Shawn Paul WoodShawn Paul Wood is a PR executive, copywriter and online strategist with more than 20 years’ experience in the field, with 12 of those years as an on-air host and radio news director. In his "free time," he also writes for Talent Zoo‘s Flack Me blog, PR News' Insider, as well as writes and edits for national blog Through The Fence Baseball. For more about SPW, follow him on Twitter @ShawnPaulWood or his agency @WoodworksComms.
If I said “Silicon Valley,” what’s the first thing that comes to mind?
Computers? Technology? Rich hipsters? What if we said, “Genius pet adoption?” Meet this lovely story from the Humane Society of Silicon Valley…
This is “Eddie the Terrible.”
He’s a two-year-old chihuahua who can “go zero to Cujo in .05 seconds when he sees another dog on a leash.” Also, this bedeviled dog is understood to be “socially stinky.” How do I know these odd facts?
The HSSV created the best adoption blog post in the history of ever just for Eddie.
Read it after the jump… Read more
Last week, I was having a conversation about my peeps on Twitter.
“How did you get them all?” “What did you do to get their attention?” And possibly “Did you buy them a steak dinner?” And it got me thinking about the many reasons people like following others, as well as getting others to follow them.
While the top reason is
ego…eh, influence, there are other aspects to offering reasons to get people to like your pictures or posts, or comment on your tweets. So, I began to audit my own Twitter account, which led to me this: PR folk making “digital” friends.
Are they real? Do they exist? Would they care if they met you IRL? Does any of this make sense? For the average PR pro, digital friends fall into five main categories (yes, it’s this week’s #5Things).
Where do you fall? Read more
For the ardent college football fan, this isn’t news. However, for others who may enjoy their Saturdays for other things, the University of Michigan is in a bad way.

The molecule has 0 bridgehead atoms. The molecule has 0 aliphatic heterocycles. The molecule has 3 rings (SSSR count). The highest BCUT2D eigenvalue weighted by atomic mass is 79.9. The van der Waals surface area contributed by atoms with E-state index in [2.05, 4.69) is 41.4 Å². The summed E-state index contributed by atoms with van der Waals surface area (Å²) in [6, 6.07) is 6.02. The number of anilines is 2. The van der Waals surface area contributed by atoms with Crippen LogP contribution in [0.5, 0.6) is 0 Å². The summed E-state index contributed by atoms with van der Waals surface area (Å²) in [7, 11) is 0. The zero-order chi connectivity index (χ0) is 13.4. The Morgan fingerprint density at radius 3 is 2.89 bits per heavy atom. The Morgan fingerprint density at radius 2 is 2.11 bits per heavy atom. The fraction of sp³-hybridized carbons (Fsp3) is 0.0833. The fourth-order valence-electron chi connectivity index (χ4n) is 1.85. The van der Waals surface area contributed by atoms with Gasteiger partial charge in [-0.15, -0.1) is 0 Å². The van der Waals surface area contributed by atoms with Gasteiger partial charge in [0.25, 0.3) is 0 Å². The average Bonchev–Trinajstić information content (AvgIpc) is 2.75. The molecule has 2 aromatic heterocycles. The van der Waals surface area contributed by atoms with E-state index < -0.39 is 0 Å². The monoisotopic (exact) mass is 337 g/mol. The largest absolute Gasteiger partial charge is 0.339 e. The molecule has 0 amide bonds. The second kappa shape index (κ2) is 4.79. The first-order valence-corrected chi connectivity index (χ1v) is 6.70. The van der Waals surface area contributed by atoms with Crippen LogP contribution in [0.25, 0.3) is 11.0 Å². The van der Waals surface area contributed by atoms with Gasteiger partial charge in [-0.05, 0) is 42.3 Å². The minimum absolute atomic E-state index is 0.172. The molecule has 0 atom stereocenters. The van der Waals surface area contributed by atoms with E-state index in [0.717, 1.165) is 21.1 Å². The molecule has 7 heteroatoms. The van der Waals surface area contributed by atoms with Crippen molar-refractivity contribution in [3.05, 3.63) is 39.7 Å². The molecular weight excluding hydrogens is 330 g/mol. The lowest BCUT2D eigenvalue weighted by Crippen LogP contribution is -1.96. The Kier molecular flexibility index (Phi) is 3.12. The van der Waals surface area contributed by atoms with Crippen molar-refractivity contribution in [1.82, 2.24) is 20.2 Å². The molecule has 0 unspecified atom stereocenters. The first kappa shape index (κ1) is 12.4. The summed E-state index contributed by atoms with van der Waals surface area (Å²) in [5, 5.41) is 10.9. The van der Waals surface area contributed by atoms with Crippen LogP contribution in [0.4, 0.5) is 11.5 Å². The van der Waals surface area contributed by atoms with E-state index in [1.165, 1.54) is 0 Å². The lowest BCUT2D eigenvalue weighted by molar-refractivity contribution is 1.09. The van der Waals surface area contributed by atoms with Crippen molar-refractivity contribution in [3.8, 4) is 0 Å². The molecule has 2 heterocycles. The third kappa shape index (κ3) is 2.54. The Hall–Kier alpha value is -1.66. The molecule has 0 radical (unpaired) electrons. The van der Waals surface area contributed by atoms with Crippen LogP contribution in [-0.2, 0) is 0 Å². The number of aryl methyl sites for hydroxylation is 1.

Aside from the total amount of suckage that has been on display in “The Big House” for the past few years, U-M has not handled a few crucial PR items with delicac lately. In fact, the school has treated them like a back-up quarterback with alligator arms, blundering the whole thing.
And since U-M can’t count on its own in-house PR practitioners, they called upon Edelman to do their bidding.
(Photo Credit/Screen Grab via Deadspin)
People protest for various reasons. Most of them are good.
Today, thanks to the power of national TV, social media, and a little bit of merchandising, sociopolitical or economic causes can take on a whole new life. Most recently, the death of New York native Eric Garner – who died after an NYPD officer applied a chokehold to restrain him — inspired more than 25,000 to march in Manhattan this weekend.
The line “I Can’t Breathe” has been seen everywhere as a result, and a local sportscaster thought it was fair game for a bad joke. Read more
You have seen all the Pixar or Disney greats (or both, since the Mouse bought Pixar). You have fallen in love with the characters. You may have caught yourself singing a couple of those songs in the shower.
And then came Frozen.
Whatever the reason, this billion-dollar blockbuster continues to charm as many minds as it makes into mush. So the director of the colossal animated hit did what any big-time Hollywood director would do…
Poke it to see if it has a pulse
W0rds can be slippery things.
And now, there’s this: Facebook would like to inform users they care, so they hired a team just to confirm it.
ICYMI: A few people have taken up protesting civil servants and the U.S. government because human rights are a thing.
From Los Angeles to Ferguson, Mo., to NYC, activists are taking up arms and exercising their First Amendment rights to say what is vexing them about the justice system. While you may or may not applaud them, a couple of people figured they are working up an appetite.
Enter into the fray John Legend and Chrissy Teigen.
— Ted Alexandro (@tedalexandro) December 7, 2014
These are two people very much in the public eye who tried to do something privately because it just seemed like the right thing to do — they hired food trucks for a free lunch (and most likely, a pat on the back).
No hashtag. No t-shirt. No TV cameras. Just will work for food. Nicely done.
According to its website, Bleecker Kitchen & Co. is “a neighborhood American restaurant with a seasonally inspired menu, which offers small and large plates at affordable prices.”
Sounds innocent enough, until you focus on that large plates description.
You see, Bleecker Kitchen & Co. owner Joshua Berkowitz isn’t a fan of many things large. In fact, he is being sued for allegedly having a twisted sense of humor about people with the proverbial junk in the trunk.
(We dare you not to laugh and think about a certain someone when you hit the jump.)
Uber is a conflicted company.
On one hand, its concept has met with resounding success and growth. People picking you up from wherever via app is cool, but the company seems to be testing how far it can push a “we don’t care” media relations strategy.
Emil Michael still has a job and the company still keeps scoring bad press.
This time it’s about how Uber handled sexual harassment allegations. Read more